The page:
shall: for a period not to exrceed six: weeks, be pasid not less than 80
percent of the minimum wage above provided. Such appretntices
shall in no case exceedl five percent of the total number of employees
of any onle employ-er.
2. This Alr~ticle establishes a minimum r~ate of pay. recgarldless of
wF~heth~er an employee is c~omlpensated on a time-rate, piece-work per-
formance, or other basis.
3. It is the policy of the mlemnbers of this indtustr~y to r~efr~ain from
reducing the comlpensationl for emiploymnent which Comp11ensation1
was, prior to June 16, 1933, in exce~ss of the mninimluml wage herein
set ~forth, notwithstanding that the hours of w~ork in such emlploy-
ment may be reduced; and all memnbersr of this industry shall en-
deavor to increase the pay of all employees: in excess of the milinmumu
wange, as herein set fourth, by an equlitable adjustment of all pa"y
ARTICLE V-GENERA L LABOR PROVI.SIONSC~
1. No person under 16 years of age shall be eml~ployed in the indus-
try, nor anyone under 18 years of age at operations or occuipationis
hazardous in nature or detr~imlent.al to health. The Code Authority~
shall submit t~o the Administrator before January 1, 1934, a list of
such oc~cupat~ions. In. any State an employer shall be deemed to
have complied with this provisions if hre shall have on file a certificate
or permit duly issued by the authority in such State empowered to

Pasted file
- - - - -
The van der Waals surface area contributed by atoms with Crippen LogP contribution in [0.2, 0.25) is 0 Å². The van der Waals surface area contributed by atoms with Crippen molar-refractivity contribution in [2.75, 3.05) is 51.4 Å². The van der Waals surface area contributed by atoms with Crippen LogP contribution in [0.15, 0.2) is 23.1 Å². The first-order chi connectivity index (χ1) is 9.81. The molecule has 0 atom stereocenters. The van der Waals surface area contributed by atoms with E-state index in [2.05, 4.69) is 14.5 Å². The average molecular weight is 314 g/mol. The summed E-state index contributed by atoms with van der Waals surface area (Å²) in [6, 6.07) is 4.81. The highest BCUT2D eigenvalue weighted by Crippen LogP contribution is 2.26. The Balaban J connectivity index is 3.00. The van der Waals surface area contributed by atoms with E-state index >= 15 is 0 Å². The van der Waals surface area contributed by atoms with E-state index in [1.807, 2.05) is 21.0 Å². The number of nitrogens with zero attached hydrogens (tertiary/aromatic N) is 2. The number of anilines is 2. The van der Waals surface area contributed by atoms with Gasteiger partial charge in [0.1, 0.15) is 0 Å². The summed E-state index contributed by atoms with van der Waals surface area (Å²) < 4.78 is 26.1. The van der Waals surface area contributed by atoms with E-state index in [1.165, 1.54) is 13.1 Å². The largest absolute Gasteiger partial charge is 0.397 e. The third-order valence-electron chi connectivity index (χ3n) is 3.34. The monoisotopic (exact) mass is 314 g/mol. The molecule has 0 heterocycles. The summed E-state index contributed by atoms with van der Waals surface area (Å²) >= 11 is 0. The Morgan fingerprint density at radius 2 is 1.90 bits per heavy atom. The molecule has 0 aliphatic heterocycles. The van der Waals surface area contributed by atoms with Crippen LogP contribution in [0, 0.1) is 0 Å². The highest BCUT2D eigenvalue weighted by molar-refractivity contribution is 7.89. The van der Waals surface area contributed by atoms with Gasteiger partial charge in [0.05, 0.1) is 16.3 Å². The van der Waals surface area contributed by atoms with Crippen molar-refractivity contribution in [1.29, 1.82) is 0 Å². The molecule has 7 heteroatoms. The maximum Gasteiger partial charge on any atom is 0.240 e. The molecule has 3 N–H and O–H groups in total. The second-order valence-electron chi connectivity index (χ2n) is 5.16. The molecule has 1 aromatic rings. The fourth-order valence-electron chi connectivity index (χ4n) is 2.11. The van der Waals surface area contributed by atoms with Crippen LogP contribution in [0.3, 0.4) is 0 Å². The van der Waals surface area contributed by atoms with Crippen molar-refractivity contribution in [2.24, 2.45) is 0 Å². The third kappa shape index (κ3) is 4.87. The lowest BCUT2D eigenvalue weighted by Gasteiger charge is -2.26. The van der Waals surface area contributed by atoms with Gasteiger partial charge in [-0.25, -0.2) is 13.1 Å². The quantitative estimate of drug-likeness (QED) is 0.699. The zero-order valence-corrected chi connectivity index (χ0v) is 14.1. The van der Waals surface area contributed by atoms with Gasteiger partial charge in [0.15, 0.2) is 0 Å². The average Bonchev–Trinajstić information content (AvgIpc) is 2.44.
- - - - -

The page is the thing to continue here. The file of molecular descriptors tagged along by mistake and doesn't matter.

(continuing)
issue employment. or age certificates or permits, showing that the
employee is of the required age.
2. Emnployees: shall have the right to organize and bargain collec-
tively through representatives of their own choosingr and shall be
free from th~e interference, r~estraintb, or coercion of employers of
labor, or their agents, in the designation of such representatives or
in self-or~ganization or in other concerted activities for the purpose of
collective bargaining or other mutual aid or protection.
3. No em~ployree and no one seeking employment. shanll be required
as a condcition of employment to join, any company union or to re-
framn from joinmng, organizing, or assisting a labor organization
of his own choosing, and
4. Employers shall comply with the maiim~um hours of labor, min-
imumm rates of pay, and other conditions of employment, approved
or prescribed by te President.
5. Within eac State this Code shall not. supersede any laws of
such State imposing more stringent requirements on employers reg-
ulating the age of employees, wages, hours of w~ork, and general
working; condiitions than under this Code.
6. Employers shall not reclassify employees or duties of occupa-
tions performed by employees so as to defeat the purposes of the
7. Each emnplo-er shall post in c~onspicuours places full copies of
A~RTICLE VI-AnaT?: ~ r.~Iastaro
To further effectuate the policies of the Act, a Code Authority is
hereby established to cooperate with the Administ rator in t.he admin-